In addition to a three-and-a-half month residency, recipients of the Richard Rogers Fellowship will receive round-trip travel expenses to London and a $10,000 USD stipend.

The House


Rogers designed house in the late 1960s for his parents, Dr. William Nino and Dada Rogers. The pre-fabricated single-story dwelling features a bright yellow painted steel frame, glazed façade, and moveable partitions that allow the easy reconfiguration of the interior space. Considered one of the most important modern houses in the UK, it was granted a UK Grade II Heritage listing in 2013. Rogers has described the house as a “transparent tube with solid boundary walls,” and noted its influence on his subsequent designs of the Centre Pompidou and Lloyds of London.

Architect Philip Gumuchdjian oversaw the restoration of the house to its original state. Landscape architect Todd Longstaffe-Gowan restored the house’s grounds.

Residency terms

  • Spring: Monday, January 27 to Friday, May 1, 2020
  • Summer: Monday, May 18 to Friday, August 21, 2020
  • Fall: Monday, September 7 to Friday, December 11, 2020

Fellows will be selected annually for three-and-a-half month residencies. Lodging includes a private bedroom with a desk and a private bathroom. Residents will share the common living spaces. In the application section, candidates will be asked to indicate their preferred residency term.

Two fellows will share the residence during each term. (Due to the nature of the quarters, partners and families cannot be accommodated.)

The Fellowship is accompanied by a cash stipend of $10,000 USD.

Upon completion of the residency, fellows are asked to submit a brief summary of activities and work they were able to accomplish during their stay.

Fellows must secure their own necessary travel documents and visas. Visa requirements vary depending on the country of origin and length of stay. Individuals visiting the UK for research purposes most often require a Standard Visitor Visa. The GSD will furnish letters of invitation, if necessary.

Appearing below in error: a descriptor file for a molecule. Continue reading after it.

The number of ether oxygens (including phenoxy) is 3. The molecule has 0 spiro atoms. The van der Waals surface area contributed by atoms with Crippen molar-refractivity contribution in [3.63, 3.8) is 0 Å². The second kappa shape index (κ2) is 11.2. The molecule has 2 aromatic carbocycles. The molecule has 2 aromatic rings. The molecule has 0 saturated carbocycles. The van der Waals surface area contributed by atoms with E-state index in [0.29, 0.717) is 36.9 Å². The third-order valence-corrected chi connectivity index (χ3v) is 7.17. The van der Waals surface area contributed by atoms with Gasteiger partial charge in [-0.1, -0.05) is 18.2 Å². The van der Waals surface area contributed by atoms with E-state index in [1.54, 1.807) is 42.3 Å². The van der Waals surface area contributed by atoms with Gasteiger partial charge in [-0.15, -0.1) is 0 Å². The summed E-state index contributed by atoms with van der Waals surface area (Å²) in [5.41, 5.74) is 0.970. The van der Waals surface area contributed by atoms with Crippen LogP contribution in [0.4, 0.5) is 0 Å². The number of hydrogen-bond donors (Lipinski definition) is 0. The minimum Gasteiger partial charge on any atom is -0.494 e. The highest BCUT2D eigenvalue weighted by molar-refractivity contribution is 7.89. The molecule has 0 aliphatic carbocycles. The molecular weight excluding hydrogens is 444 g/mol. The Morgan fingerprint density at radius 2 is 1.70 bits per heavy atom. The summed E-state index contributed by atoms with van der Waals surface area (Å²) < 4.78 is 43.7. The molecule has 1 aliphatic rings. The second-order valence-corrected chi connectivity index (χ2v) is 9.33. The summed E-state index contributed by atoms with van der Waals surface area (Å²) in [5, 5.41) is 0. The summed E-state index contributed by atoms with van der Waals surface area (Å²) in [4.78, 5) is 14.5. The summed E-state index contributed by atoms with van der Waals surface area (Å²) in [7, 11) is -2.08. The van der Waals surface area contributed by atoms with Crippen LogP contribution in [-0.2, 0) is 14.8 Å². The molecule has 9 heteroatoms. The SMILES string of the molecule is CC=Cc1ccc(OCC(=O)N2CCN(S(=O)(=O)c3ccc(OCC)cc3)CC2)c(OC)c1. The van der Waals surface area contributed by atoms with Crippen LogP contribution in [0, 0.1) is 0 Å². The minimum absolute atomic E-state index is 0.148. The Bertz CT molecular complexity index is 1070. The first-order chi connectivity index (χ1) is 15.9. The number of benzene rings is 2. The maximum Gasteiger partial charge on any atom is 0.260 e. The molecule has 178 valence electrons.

CHECK UK VISA requirements

The Richard Rogers Fellowship is available to professionals and scholars working in fields related to The built environment,

including architects, designers, landscape architects, planners, engineers, historians, journalists, curators, economists, policymakers, environmentalist, and other related fields. The focus of the residency program is to provide support to practitioners and scholars engaged in research that addresses alternative and sustainable urban futures.


  • Applicants must demonstrate professional or research experience in a field related to the built environment, and must propose new or ongoing research that would benefit from a residency in London.
  • Preference is given to practitioners and researchers with significant academic credentials or experience in architecture, landscape architecture, urban planning or urban design, as well as applicants who propose ambitious research projects with the potential to make a significant impact on relevant fields of research or practice.
  • The Fellowship is open to applicants residing anywhere in the world.
  • Current Harvard GSD employees are not eligible to apply.
  • Winners are expected to secure their own travel + visitor’s documents (UK requirements differ depending on the country of origin and length of stay).


Applicants will be asked to submit, among other materials:

  • Current CV
  • Brief research proposal (700 words), including description of the need for a residency in London
  • Portfolio (up to 10 images or documents), including design work and/or research projects and publications
  • Three references (names and affiliations only; letters will be requested of finalists)


Selection committee


Principal, Alison Brooks Architects


Eliot Noyes Professor of Architectural Theory and Associate Dean for Academic Affairs, Harvard GSD


Partner, Johnston Marklee & Associates and Professor in Practice of Architecture, Harvard GSD


Co-founder, AKT II and Professor in Practice, Harvard GSD